You'll appreciate lighter, more flavor-packed dishes like Chigwell Farms' Jerked Chicken, Guava-Glazed Slow-Roasted Pork Loin from local farmer Theodore Williams, and Pedro Banks' Snapper Steamed in Parchment Paper. Oh, and did we mention finishing your meal with homemade Scotch Bonnet Ice Cream? The new farm-fresh menu, prepared in the restaurant's open, live-action kitchen, is available every Thursday and Sunday night.

Round Hill's Head Chef Martin Maginley encourages guests to visit his ever-expanding organic vegetable garden as part of the resort's See, Touch, and Taste Program. When the veggies are harvest-ready (typically November to December), you can wander out and pick your own bibb lettuce, arugula, pole beans, cherry tomatoes, and herbs, then hand them over to the chef to be used in your next meal. Talk about fresh! You also can take a tour of the gardens with head gardener David Hamilton, and enjoy a live cooking demonstration during winter months.

Haute Cuisine on the High Seas

Gone (thankfully) are the days of bland, endless buffets on cruise ships. You may still pack on a few pounds during your sailing, but at least you'll be treated to lighter, more flavorful dishes along with specialty restaurants that can easily hold their own among the finest restaurants in the world.

As if cruising the glorious, crystal-clear lagoons of Tahiti weren't enough, this summer you can sail with Paul Gauguin Cruises THC and enjoy a cooking demonstration by one of America's most celebrated culinary experts. Chef Alan Wong is a renowned master of melding East and West in his creative dishes, taking elements of his Asian roots and combining them with his French culinary background for an oh-so-delicious festival for your taste buds.

Shortly after opening the Canoe House Restaurant on the Big Island of Hawaii in 1989, Chef Wong joined a team of local chefs to organize the concept of Hawaii Regional Cuisine, showcasing the Islands' fresh beef, fish, and organically grown fruits and vegetables through the signature dishes of 12 of Hawaii's top chefs. But more famously, Wong appeared as a guest judge on TV's Top Chef when it aired in Hawaii, challenging the contestants to cater his birthday luau.

Chef Wong will sail as a guest chef on the m/s Paul Gauguin's seven-night, July 27, 2013 voyage through Tahiti and the Society Islands, giving an on-board lecture plus a cooking demonstration of a recipe from his recently published Blue Tomato cookbook-the 'Ahi Poke Stack with Avocado Salsa, Crispy Won Ton, and Wasabi Soy. Chef Wong shared with us that his favorite dish, however, is Ginger-Crusted Onaga (find the recipe at www.Hideaways.com/chefrecipes). "Perhaps that is because onaga (long-tailed red snapper) happens to be my favorite fish," he says. "And the ginger crust is so ono-or delicious-I eat it on its own with rice."

Even if you don't cruise with Chef Wong, you'll love dining aboard the two small, elegant ships of Paul Gauguin Cruises: Tere Moana and Paul Gauguin. At al fresco-style La Veranda, you'll be treated to the culinary creations of Chef Jean-Pierre Vigato, who launched the world-renowned, two-star Michelin-rated Restaurant Apicius in Paris. Chef Vigato says he was influenced by his mother's cooking and the aromas that came from her kitchen, and likes to focus on "simple and honest" dishes from his childhood-like duck pie and his grandmother's liquorice crème brulée. The chef graciously agreed to share his recipe-served at La Veranda-for the appetizer of Green Asparagus Salad with Mascarpone Quenelle (find the recipe at www.Hideaways.com/chefrecipes).

Perhaps no other cruise line is as well known for its culinary program as Oceania Cruises. After all, how many lines have published their own coffee-table-style book showcasing the amazing on-board food-and-wine experience-complete with recipes? Yes, Oceania Executive Culinary Director Jacques Pépin literally wrote the book, called Taste the World: The Food and Flavors of Oceania Cruises (available through Amazon.com for $54.95). It showcases not only recipes from each of Oceania's six unique restaurants, but also a storyboard about a day in the life of its chefs and culinary team.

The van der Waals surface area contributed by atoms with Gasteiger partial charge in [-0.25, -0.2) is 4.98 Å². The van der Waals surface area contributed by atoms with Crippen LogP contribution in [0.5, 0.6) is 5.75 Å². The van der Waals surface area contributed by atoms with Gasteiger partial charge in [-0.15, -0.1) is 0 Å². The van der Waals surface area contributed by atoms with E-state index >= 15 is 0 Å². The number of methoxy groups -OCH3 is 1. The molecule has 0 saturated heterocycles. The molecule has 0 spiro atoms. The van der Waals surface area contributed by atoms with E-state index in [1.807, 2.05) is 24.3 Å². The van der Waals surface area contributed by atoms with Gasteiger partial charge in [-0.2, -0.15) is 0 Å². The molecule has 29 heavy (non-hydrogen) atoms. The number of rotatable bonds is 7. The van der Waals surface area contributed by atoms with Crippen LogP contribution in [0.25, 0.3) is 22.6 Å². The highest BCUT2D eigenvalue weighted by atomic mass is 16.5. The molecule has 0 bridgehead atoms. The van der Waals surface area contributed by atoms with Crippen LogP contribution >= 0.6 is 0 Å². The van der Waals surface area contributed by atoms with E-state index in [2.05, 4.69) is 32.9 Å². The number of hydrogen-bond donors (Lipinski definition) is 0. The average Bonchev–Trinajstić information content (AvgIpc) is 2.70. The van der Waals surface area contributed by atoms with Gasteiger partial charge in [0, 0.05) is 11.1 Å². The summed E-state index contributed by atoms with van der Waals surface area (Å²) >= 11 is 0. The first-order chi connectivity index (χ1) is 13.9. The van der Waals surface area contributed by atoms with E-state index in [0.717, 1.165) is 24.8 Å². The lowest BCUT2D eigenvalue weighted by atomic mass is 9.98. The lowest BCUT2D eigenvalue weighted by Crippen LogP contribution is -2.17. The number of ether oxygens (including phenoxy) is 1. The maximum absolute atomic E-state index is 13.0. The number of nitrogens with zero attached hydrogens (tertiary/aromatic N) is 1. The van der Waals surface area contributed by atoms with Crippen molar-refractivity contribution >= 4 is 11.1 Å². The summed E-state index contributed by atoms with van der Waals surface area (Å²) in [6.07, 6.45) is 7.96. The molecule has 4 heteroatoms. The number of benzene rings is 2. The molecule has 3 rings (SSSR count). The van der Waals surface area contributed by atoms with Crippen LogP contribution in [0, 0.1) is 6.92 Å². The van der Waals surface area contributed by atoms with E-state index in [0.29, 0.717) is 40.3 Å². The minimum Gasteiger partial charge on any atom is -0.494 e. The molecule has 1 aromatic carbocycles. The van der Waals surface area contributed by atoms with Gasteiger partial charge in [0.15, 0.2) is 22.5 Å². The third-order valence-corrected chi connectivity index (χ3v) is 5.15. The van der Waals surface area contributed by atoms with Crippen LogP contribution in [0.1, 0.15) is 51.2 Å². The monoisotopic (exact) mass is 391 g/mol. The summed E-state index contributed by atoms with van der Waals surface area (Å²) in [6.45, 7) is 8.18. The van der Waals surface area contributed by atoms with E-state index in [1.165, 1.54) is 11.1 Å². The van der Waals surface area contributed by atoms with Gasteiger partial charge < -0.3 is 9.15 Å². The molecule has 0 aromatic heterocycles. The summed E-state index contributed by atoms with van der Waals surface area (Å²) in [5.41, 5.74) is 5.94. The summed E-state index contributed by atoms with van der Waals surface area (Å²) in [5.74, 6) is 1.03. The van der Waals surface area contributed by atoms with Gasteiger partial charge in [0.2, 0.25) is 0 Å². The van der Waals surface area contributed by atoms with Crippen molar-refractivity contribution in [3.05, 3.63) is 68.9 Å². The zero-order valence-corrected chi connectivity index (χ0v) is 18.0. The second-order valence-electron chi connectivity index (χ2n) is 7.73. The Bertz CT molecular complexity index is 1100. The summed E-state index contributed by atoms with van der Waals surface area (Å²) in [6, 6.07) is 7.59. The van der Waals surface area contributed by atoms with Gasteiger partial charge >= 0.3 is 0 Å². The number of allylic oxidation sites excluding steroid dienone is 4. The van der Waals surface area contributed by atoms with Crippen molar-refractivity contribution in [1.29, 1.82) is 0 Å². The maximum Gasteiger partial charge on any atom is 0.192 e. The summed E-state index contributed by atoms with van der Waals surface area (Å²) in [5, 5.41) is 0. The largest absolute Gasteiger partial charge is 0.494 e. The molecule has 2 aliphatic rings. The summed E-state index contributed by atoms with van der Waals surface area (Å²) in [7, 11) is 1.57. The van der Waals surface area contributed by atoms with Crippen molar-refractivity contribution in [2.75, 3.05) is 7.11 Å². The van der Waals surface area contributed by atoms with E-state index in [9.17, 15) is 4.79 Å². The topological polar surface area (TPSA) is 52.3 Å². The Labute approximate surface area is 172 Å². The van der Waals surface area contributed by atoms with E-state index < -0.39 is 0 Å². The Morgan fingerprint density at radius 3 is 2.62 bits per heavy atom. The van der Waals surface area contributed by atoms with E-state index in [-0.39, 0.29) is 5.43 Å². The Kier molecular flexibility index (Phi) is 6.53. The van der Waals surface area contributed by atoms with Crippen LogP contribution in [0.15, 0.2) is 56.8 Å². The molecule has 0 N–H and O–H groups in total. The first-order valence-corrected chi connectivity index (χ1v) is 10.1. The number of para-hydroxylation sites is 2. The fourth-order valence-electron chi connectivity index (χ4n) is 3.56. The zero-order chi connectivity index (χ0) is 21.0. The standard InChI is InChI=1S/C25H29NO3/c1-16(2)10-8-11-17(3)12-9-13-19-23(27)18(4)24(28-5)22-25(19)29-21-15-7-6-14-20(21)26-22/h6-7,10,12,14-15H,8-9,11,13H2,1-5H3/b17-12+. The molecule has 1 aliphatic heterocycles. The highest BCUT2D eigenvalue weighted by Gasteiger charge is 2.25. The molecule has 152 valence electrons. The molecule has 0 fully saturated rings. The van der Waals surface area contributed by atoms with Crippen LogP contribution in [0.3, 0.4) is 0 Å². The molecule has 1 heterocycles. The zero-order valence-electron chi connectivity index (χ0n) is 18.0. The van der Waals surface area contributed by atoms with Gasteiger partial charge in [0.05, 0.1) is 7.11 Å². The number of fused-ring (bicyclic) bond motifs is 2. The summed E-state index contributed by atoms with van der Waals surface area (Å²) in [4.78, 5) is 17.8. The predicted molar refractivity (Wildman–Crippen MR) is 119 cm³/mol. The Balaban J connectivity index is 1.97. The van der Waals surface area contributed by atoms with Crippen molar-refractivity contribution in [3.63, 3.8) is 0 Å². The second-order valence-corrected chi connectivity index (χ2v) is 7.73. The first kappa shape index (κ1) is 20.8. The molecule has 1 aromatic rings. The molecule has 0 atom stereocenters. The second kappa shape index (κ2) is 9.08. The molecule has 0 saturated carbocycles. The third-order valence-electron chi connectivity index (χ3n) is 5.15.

That team is responsible for the delicious dishes served in the Grand Dining Room, as well as in Oceania's specialty restaurants: Toscana (Tuscan-inspired Italian cuisine), Red Ginger (contemporary Asian/sushi), Jacques (classic French, and Jacques Pépin's namesake restaurant), Polo Grill (classic steak-house experience), and La Reserve by Wine Spectator.

A true indulgence, La Reserve is basically a private seating of no more than 24 guests in a beautiful and elite setting high atop Deck 12 on both the Marina and Riviera. The evening unfolds with an exquisite seven-course wine-pairing gourmet dinner featuring seasonal menus created by Oceania's own sommelier and executive chef, who work closely to come up with perfectly balanced pairings like 72-Hour Slow-Braised Short Rib with Gnocchi Au Jus accompanied by Gordon Brothers Vineyard Cabernet Sauvignon of Columbia Valley, Washington. La Reserve dinners range from $110 to $175 per guest, gratuities included, and are a special event not to be missed. During the day, you also can visit La Reserve to sample a flite of hand-selected vintages from the wine cellar, each chosen to reflect the region of the world you're sailing in.

Of course, Oceania also is famous for having the only hands-on cooking school at sea, the Bon Appétit Culinary Center. This professional-grade kitchen has 12 stations manned by just two students each, giving you a chance to rub shoulders with Master Chefs as you learn the secrets of creating homemade pasta, delicious crepes, and other regionally inspired dishes.

We've arranged to share the recipe for Miso Glazed Sea Bass in Hoba Leaf, the popular signature dish of Red Ginger (find the recipe at www.Hideaways.com/chefrecipes). For even more yummy info about Oceania's restaurants and dishes-with lots of mouth-watering photos-check out its blog at www.oceaniacruisesblog.com/taste.

Ah, food, glorious food! No matter where your taste buds take you, always rely on your Hideaways Travel Specialist (800-843-4433) to get you there in style, and with member-only perks and privileges.

May/June 2013